• Not all states recognize sexual orientation as a protected class. Should they?
  • Affirmative Action attempts to promote diversity in the work place.
affirmative action
Affirmative Action
  • Affirmative Action has been criticized as a form of reverse discrimination.
  • If minority groups are given special treatment or their candidacy for a position is advanced despite the fact that they are not the most qualified, then this seems to commit an injustice.
  • What do you think?
working laws
Working Laws
  • Discrimination laws cover not only the hiring process but also while a person is working as well.
  • Any form of discrimination in promotions (or lack there of), harassment, etc. would apply under the non-discrimination laws.
occupational safety and health administration
Occupational Safety and Health Administration
  • OSHA was passed in 1971 with the purpose of protecting employees from an unsafe and hazardous environment.
  • Bloodborne Pathogens: describes what are bloodborne pathogens, provides a guide for precautions, how to handle exposure of these pathogens and how to dispose of medical equipment.
  • Material Safety Data Sheets: deals with exposure to hazardous chemicals, what the these substance, how are they harmful, how to properly handle them their risk, and what to do if exposed.
workers compensation
Workers’ Compensation
  • Workers Compensation protect workers who are injured on the job.
  • Two standard: (1) Did the employees injury/illness arise out of the work that they were asked to perform? (2) Did the employee receive the injury/illness in the course of their employment?
  • Limits have been placed so that the law is not abused: Workers can only get 75% of their salary up to a maximum of $1500 a month.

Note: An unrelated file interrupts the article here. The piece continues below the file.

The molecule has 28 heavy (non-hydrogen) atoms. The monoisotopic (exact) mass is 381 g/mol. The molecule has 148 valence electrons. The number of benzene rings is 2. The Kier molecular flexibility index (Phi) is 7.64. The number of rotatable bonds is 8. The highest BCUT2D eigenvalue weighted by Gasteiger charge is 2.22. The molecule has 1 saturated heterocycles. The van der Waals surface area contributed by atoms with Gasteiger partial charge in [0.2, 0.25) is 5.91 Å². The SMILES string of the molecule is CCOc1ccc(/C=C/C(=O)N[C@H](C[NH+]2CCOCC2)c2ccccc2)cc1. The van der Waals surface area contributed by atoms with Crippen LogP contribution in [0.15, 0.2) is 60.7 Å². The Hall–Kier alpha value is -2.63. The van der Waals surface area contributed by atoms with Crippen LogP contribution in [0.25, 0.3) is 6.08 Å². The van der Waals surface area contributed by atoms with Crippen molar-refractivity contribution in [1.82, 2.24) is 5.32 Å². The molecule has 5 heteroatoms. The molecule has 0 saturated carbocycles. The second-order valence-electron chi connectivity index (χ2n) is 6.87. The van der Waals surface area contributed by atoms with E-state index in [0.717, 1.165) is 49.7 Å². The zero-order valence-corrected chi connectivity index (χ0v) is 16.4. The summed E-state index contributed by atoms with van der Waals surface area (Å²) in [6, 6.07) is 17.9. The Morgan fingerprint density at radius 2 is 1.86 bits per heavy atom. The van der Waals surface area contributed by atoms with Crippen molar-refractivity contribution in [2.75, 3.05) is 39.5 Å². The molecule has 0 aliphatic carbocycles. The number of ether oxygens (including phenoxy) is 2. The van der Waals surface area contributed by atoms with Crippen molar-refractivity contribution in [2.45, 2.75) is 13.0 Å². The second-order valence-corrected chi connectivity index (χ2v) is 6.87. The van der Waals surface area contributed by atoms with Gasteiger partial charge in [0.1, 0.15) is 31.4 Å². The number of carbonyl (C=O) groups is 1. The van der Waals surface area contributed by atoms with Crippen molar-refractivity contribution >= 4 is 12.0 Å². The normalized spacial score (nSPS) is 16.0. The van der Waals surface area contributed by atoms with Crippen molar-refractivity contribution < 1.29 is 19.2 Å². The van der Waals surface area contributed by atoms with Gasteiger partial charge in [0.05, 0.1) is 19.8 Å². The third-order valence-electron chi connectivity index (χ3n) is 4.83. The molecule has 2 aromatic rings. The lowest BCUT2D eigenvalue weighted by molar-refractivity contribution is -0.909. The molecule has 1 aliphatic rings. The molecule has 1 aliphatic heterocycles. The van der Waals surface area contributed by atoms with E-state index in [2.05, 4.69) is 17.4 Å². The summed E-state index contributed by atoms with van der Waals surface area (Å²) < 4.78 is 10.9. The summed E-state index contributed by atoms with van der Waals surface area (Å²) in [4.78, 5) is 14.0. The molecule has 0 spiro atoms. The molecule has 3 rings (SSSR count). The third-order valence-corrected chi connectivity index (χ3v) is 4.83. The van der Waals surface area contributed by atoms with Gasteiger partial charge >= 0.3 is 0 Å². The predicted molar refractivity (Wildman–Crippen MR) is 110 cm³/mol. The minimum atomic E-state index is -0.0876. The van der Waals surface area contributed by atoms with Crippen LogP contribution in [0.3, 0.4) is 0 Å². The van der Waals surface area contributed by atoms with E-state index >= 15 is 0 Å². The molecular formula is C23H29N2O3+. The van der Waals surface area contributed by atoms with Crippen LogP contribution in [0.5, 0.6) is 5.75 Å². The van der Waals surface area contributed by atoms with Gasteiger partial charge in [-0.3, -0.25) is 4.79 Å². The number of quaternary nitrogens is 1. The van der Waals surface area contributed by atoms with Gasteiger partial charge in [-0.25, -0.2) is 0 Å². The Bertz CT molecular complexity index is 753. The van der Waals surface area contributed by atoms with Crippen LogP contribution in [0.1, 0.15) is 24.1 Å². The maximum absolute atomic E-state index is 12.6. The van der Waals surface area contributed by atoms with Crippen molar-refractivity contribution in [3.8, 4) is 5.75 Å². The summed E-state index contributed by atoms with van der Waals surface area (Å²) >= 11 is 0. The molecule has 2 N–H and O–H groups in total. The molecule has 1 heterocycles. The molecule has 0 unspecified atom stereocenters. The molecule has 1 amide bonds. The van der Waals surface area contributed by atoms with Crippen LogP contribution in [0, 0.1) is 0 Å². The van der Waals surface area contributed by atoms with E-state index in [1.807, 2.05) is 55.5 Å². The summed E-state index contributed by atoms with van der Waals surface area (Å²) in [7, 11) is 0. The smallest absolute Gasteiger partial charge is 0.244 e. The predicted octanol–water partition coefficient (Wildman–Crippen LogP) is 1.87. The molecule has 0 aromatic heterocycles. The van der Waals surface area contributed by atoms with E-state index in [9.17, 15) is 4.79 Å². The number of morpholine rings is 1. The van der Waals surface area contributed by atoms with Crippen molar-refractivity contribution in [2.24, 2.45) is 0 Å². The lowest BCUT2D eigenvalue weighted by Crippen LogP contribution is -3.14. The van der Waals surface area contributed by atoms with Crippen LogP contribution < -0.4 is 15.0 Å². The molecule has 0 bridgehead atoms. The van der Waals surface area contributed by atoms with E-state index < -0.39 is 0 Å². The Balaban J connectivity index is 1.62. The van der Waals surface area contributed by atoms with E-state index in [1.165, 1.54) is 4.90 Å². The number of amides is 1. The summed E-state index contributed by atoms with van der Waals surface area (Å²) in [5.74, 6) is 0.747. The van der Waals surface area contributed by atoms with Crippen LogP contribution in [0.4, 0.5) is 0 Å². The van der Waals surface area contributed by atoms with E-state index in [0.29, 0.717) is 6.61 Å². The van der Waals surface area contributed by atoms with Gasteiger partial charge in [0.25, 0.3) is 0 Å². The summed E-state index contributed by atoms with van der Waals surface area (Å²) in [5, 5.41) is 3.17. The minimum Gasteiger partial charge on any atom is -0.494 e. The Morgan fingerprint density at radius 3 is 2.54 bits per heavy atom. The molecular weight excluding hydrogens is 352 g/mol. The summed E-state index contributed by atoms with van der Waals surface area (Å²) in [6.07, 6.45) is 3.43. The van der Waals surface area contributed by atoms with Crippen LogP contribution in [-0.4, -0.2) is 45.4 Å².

• Healthcare providers fees for treating people on Workers’ Compensation are reduced 25%.
family medical leave act fmla
Family Medical leave Act (FMLA)
  • Originally (1993) the FMLA was enacted to protect women who got pregnant and had to leave temporarily their work.
  • Today the act includes men as well.
fair labor standards act
Fair Labor Standards Act
  • Regulates minimum wage.
  • Regulates how overtime is paid.
  • Does not regulate the number of hours of overtime and employer can give an employee.
firing laws
Firing Laws
  • All companies and institutions should have a written policy stating the process of terminating an employee.
  • Companies and institutions are required by law to follow their written policies.
  • The customary process entails a verbal notice, a written notice and then termination.
  • Exception to following the written policy exists. When the justification for termination is something serious, such as, Intoxication or illegal drug use on the job, the use of abusive physical or verbal behavior on the job, or endangering other employees on the job, employer may terminate without following the written procedures.
  • Just Cause
  • Unions